» » Billie Holiday - Lady in Satin
Billie Holiday - Lady in Satin mp3 download

Billie Holiday - Lady in Satin mp3 download

Performer: Billie Holiday
Title: Lady in Satin
Style: Classic Female Blues,Traditional Pop,Vocal Jazz,Early Jazz Vocals
Duration: 39:10
Released: 1958
Size MP3 version: 1669 mb
Size FLAC version: 1339 mb
Size WMA version: 1101 mb
Rating: 4.4
Votes: 416
Genre: Vocal

Billie Holiday - Lady in Satin mp3 download

Arranged By, Conductor – Ray Ellis Bass – Milt Hinton Cello – David Sawyer Concertmaster, Violin – George Ockner Drums – Osie Johnson Guitar – Barry.

Lady in Satin is an album by jazz singer Billie Holiday released in 1958 on Columbia Records, catalogue CL 1157 in mono and CS 8048 in stereo. It is the penultimate album completed by the singer and last released in her lifetime (her final album, Last Recording, being recorded in March 1959 and released just after her death). The original album was produced by Irving Townsend, and engineered by Fred Plaut.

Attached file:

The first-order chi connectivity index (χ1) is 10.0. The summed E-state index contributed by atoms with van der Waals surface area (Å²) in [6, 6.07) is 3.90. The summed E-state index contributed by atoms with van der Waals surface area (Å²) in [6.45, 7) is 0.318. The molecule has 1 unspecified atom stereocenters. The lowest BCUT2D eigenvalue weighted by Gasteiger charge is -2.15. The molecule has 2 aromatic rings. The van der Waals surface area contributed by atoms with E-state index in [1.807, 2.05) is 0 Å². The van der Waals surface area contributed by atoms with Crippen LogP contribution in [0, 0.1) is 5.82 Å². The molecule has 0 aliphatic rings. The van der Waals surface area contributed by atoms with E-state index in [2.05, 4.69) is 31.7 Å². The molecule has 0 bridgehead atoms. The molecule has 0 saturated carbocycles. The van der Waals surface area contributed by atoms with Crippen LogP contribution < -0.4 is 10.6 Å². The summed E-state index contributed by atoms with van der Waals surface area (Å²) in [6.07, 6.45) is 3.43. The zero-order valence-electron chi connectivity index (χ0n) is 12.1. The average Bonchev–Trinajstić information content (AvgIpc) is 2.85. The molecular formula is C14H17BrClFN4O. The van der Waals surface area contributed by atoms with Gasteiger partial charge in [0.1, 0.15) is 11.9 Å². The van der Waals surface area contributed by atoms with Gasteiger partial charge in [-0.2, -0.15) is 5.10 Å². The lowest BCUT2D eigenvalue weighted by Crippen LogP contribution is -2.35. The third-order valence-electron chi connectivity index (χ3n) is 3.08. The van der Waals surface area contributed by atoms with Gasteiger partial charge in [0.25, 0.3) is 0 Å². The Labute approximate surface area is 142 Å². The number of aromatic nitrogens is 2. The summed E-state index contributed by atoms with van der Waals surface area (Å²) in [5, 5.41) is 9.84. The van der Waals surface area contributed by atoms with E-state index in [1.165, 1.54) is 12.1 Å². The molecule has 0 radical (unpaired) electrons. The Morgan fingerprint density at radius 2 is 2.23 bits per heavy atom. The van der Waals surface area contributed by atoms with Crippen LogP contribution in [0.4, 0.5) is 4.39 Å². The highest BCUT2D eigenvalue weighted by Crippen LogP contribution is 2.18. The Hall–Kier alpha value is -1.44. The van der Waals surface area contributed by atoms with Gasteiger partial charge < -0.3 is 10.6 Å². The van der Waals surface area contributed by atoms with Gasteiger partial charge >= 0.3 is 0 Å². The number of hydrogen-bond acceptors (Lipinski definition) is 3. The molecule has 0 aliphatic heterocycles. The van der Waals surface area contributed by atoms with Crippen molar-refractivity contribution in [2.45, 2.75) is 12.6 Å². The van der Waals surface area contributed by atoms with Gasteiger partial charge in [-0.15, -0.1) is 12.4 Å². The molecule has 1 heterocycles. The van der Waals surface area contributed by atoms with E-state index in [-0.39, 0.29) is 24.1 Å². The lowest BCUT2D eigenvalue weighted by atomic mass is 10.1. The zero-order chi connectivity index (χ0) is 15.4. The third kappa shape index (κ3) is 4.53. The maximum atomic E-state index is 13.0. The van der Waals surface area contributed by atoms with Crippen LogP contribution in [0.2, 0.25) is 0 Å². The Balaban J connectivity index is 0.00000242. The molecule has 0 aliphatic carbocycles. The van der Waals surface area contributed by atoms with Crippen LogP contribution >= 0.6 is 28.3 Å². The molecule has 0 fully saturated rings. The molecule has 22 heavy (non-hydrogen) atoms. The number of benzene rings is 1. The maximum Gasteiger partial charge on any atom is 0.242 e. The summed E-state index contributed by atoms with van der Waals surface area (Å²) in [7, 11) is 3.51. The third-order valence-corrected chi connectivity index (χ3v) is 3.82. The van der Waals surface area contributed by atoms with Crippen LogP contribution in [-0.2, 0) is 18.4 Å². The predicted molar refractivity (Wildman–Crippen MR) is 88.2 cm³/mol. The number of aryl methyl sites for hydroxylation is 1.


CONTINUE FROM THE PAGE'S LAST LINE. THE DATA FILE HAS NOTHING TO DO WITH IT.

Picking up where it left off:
This was Billie Holiday's penultimate album, recorded when her body was telling her enough was enough. During the sessions with arranger Ray Ellis she was drinking vodka neat, as if it were tap water. Despite her ravaged voice (the sweetness had long gone), she was still an incredible singer. The feeling and tension she manages to put into almost every track set this album as one of her finest achievements. You've Changed" and "I Get Along Without You Very Well" are high art performances from the singer who saw life from the bottom up.

Lady In Satin was Billie Holiday's penultimate studio album, at once a testament to her singular interpretive artistry and a chilling portrait of an artist living on borrowed time. In her voice was a far cry from the blithe, connected like an instrument that during the 1930s stood the jazz world on its ear, it now drew from the deepest wellsprings of emotional experience

Composers: Billie Holiday - Ray Ellis. Total duration:1 h 06 min. 01. I'm a Fool to Want You. Billie Holiday. Lady in Satin - Billie Holiday.

It’s Colleen Murphy’s second monthly instalment of her Classic Album Sunday show. Episode 2 features Billie Holiday’s Lady In Satin album, first released in 1958 and the final album before her passing. Listen now Tracklist. Billie Holiday & Teddy Wilson – Nice Work If You Can Get It // USA Billie Holiday – Aint Nobody’s Business If I Do // USA Louis Armstrong and His Hot Five – Basin Street Blues // USA Bessie Smith – Cake Walkin’ Babies // USA Louis Armstrong – West End Blues // USA Benny Goodman and his Orchestra feat.

Holiday billie lady in satin.